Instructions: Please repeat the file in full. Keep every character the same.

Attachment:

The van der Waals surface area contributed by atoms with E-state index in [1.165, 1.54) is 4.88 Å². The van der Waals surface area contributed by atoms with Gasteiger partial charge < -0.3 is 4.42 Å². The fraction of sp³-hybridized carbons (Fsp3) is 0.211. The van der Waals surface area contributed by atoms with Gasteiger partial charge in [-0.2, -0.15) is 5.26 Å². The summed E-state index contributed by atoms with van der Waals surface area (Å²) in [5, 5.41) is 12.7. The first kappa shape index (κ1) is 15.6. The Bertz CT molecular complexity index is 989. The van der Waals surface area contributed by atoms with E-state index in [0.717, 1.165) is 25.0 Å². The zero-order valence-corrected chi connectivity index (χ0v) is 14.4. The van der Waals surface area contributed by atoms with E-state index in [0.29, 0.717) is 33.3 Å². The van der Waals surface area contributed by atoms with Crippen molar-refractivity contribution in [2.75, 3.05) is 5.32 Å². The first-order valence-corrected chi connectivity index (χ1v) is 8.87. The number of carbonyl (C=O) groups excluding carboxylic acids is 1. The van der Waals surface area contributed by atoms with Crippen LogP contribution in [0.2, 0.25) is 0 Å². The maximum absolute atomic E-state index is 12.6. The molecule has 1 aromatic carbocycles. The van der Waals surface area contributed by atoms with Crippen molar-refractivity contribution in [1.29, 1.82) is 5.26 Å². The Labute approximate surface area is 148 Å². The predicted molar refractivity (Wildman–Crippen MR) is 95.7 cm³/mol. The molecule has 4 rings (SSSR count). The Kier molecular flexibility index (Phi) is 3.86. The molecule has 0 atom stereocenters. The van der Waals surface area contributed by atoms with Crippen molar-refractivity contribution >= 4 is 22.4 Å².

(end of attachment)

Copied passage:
The van der Waals surface area contributed by atoms with E-state index in [1.165, 1.54) is 4.88 Å². The van der Waals surface area contributed by atoms with Gasteiger partial charge < -0.3 is 4.42 Å². The fraction of sp³-hybridized carbons (Fsp3) is 0.211. The van der Waals surface area contributed by atoms with Gasteiger partial charge in [-0.2, -0.15) is 5.26 Å². The summed E-state index contributed by atoms with van der Waals surface area (Å²) in [5, 5.41) is 12.7. The first kappa shape index (κ1) is 15.6. The Bertz CT molecular complexity index is 989. The van der Waals surface area contributed by atoms with E-state index in [0.717, 1.165) is 25.0 Å². The zero-order valence-corrected chi connectivity index (χ0v) is 14.4. The van der Waals surface area contributed by atoms with E-state index in [0.29, 0.717) is 33.3 Å². The van der Waals surface area contributed by atoms with Crippen molar-refractivity contribution in [2.75, 3.05) is 5.32 Å². The first-order valence-corrected chi connectivity index (χ1v) is 8.87. The number of carbonyl (C=O) groups excluding carboxylic acids is 1. The van der Waals surface area contributed by atoms with Crippen LogP contribution in [0.2, 0.25) is 0 Å². The maximum absolute atomic E-state index is 12.6. The molecule has 1 aromatic carbocycles. The van der Waals surface area contributed by atoms with Crippen molar-refractivity contribution in [1.29, 1.82) is 5.26 Å². The Labute approximate surface area is 148 Å². The predicted molar refractivity (Wildman–Crippen MR) is 95.7 cm³/mol. The molecule has 4 rings (SSSR count). The Kier molecular flexibility index (Phi) is 3.86. The molecule has 0 atom stereocenters. The van der Waals surface area contributed by atoms with Crippen molar-refractivity contribution >= 4 is 22.4 Å².